A Machine Learning Pipeline for Climate Science
This repository is an end-to-end pipeline for the creation, intercomparison and evaluation of machine learning methods in climate science.
The pipeline carries out a number of tasks to create a unified-data format for training and testing machine learning methods.
These tasks are split into the different classes defined in the
src folder and explained further below:
NOTE: some basic working knowledge of Python is required to use this pipeline, although it is not too onerous
Using the Pipeline
There are three entrypoints to the pipeline:
A blog post describing the goals and design of the pipeline can be found here.
View the initial presentation of our pipeline here.
Anaconda running python 3.7 is used as the package manager. To get set up with an environment, install Anaconda from the link above, and (from this directory) run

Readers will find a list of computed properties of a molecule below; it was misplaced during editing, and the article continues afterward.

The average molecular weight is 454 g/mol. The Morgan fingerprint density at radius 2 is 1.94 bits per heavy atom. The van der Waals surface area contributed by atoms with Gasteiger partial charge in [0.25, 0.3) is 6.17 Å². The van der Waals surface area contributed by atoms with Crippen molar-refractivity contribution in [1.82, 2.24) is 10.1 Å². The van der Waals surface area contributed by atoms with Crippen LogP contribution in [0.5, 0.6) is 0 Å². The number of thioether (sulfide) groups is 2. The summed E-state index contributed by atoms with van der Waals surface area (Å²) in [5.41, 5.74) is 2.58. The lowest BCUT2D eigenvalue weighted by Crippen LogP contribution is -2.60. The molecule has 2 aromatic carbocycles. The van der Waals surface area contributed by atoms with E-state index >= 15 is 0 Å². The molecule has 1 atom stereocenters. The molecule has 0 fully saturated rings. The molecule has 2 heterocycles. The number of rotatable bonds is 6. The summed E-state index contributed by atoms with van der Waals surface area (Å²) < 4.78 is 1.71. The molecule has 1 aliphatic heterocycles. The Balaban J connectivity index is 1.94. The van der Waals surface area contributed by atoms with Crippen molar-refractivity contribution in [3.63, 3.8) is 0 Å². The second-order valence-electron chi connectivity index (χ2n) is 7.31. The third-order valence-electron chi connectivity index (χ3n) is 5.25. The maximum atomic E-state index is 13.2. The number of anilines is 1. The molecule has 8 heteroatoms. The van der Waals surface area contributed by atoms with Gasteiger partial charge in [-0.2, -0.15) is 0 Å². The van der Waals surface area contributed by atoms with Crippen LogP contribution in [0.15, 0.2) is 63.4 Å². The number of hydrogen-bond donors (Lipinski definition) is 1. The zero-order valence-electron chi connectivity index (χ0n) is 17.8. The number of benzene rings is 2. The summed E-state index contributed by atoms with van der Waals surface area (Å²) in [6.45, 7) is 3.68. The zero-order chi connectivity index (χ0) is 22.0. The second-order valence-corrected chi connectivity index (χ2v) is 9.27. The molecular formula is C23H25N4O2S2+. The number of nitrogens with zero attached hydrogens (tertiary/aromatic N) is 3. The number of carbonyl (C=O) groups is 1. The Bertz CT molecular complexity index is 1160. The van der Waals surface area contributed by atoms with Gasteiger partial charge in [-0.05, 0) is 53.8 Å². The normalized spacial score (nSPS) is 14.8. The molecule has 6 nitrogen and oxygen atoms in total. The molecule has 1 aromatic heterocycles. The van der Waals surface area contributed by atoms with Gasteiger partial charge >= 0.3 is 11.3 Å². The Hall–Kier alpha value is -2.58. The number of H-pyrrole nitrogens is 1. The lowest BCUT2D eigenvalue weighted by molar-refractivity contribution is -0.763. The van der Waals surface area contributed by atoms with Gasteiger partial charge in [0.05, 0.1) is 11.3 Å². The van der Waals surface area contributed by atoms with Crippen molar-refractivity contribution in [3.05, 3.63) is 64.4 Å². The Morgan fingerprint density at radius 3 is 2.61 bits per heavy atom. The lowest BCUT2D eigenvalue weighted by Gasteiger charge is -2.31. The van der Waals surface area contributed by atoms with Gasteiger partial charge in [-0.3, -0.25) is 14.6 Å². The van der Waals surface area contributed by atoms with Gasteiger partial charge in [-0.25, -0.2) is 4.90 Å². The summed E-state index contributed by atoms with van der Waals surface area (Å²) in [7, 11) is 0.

conda env create -f environment.yml
This will create an environment named
esowc-drought with all the necessary packages to run the code. To
activate this environment, run
conda activate esowc-drought
Docker can also be used to run this code. To do this, first
run the docker app (either docker desktop)
or configure the
# on macOS brew install docker-machine docker docker-machine create --driver virtualbox default docker-machine env default
See here for help on all machines or here for MacOS.
Then build the docker image:
docker build -t ml_drought .
Then, use it to run a container, mounting the data folder to the container:
docker run -it \ --mount type=bind,source=<PATH_TO_DATA>,target=/ml_drought/data \ ml_drought /bin/bash
You will also need to create a .cdsapirc file with the following information:
url: https://cds.climate.copernicus.eu/api/v2 key: <INSERT KEY HERE> verify: 1
This pipeline can be tested by running
pytest. flake8 is used for linting.
We use mypy for type checking. This can be run by running
mypy src (this runs mypy on the
We use black for code formatting.
Team: @tommylees112, @gabrieltseng
For updates follow @tommylees112 on twitter or look out for our blog posts!
This was a project completed as part of the ECMWF Summer of Weather Code Challenge #12. The challenge was setup to use ECMWF/Copernicus open datasets to evaluate machine learning techniques for the prediction of droughts.
Huge thanks to @ECMWF for making this project possible!